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for "Berry, Harriet Morehead, 1877-1940"
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Before the 1920s, most of the roads in North Carolina were dirt, and in wet weather, impassable. Enter Harriet Berry, graduate of the State Normal and Industrial College in Greensboro and staff member of the North Carolina State Geological and Economic Survey in 1901 and of the North Carolina Good Roads Association in 1902. She and state geologist Joseph Pratt worked relentlessly for two decades to bring the state good roads. While Pratt went off to war, Berry brought a road bill to the legislature. It was a bitter fight with much opposition, but Berry prevailed. State-funded roads became a reality.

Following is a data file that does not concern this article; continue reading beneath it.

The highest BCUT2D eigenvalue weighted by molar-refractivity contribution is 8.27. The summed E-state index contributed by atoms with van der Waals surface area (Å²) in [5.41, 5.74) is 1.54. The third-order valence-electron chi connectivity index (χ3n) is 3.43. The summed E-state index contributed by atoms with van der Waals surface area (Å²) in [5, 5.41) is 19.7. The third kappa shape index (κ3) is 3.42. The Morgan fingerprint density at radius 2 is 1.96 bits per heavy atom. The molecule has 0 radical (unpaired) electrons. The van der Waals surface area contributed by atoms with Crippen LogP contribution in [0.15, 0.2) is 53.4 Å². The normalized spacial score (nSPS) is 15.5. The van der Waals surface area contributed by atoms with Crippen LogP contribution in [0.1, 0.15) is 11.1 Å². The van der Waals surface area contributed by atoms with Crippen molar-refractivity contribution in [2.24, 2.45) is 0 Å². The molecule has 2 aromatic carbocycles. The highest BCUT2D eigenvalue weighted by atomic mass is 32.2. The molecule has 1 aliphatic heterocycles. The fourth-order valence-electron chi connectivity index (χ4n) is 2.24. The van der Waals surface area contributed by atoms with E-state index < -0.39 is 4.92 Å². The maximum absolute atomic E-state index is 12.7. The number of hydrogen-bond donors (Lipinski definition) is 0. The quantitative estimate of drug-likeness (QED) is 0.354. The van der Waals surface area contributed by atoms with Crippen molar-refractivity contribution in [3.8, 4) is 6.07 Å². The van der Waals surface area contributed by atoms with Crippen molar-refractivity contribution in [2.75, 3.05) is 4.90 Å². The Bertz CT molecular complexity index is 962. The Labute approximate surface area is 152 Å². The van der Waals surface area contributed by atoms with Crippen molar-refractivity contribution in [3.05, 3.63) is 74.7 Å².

Trains were a major form of travel in the state in the early 20th-century, but by 1921, North Carolinians owned over 136,000 automobiles. The most popular car was the Model-T, because of its reasonable price and reliability. North Carolina dirt roads, however, often impassable in wet weather. Turner discusses the work of Harriet Berry, whose work in the 1920s led to legislation that created all-weather roads in the state. As the decade closed, another type of transportation emerged -- the airplane.